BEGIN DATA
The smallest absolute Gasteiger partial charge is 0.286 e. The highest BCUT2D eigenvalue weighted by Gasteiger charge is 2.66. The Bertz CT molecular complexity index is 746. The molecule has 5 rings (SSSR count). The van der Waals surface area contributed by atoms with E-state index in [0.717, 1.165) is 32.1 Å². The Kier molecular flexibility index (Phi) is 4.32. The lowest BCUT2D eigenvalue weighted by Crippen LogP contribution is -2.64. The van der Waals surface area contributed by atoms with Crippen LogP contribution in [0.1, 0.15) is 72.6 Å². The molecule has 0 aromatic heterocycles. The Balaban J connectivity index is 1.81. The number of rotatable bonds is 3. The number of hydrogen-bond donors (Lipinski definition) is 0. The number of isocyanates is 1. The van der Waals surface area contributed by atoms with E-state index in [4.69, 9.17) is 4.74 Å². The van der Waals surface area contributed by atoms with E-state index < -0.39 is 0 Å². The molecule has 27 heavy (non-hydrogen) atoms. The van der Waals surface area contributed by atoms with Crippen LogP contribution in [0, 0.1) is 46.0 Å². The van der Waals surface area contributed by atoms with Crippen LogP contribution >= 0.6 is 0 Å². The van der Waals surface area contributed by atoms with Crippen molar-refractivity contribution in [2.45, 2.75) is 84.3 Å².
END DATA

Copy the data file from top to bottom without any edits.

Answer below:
The smallest absolute Gasteiger partial charge is 0.286 e. The highest BCUT2D eigenvalue weighted by Gasteiger charge is 2.66. The Bertz CT molecular complexity index is 746. The molecule has 5 rings (SSSR count). The van der Waals surface area contributed by atoms with E-state index in [0.717, 1.165) is 32.1 Å². The Kier molecular flexibility index (Phi) is 4.32. The lowest BCUT2D eigenvalue weighted by Crippen LogP contribution is -2.64. The van der Waals surface area contributed by atoms with Crippen LogP contribution in [0.1, 0.15) is 72.6 Å². The molecule has 0 aromatic heterocycles. The Balaban J connectivity index is 1.81. The number of rotatable bonds is 3. The number of hydrogen-bond donors (Lipinski definition) is 0. The number of isocyanates is 1. The van der Waals surface area contributed by atoms with E-state index in [4.69, 9.17) is 4.74 Å². The van der Waals surface area contributed by atoms with E-state index < -0.39 is 0 Å². The molecule has 27 heavy (non-hydrogen) atoms. The van der Waals surface area contributed by atoms with Crippen LogP contribution in [0, 0.1) is 46.0 Å². The van der Waals surface area contributed by atoms with Crippen LogP contribution >= 0.6 is 0 Å². The van der Waals surface area contributed by atoms with Crippen molar-refractivity contribution in [2.45, 2.75) is 84.3 Å².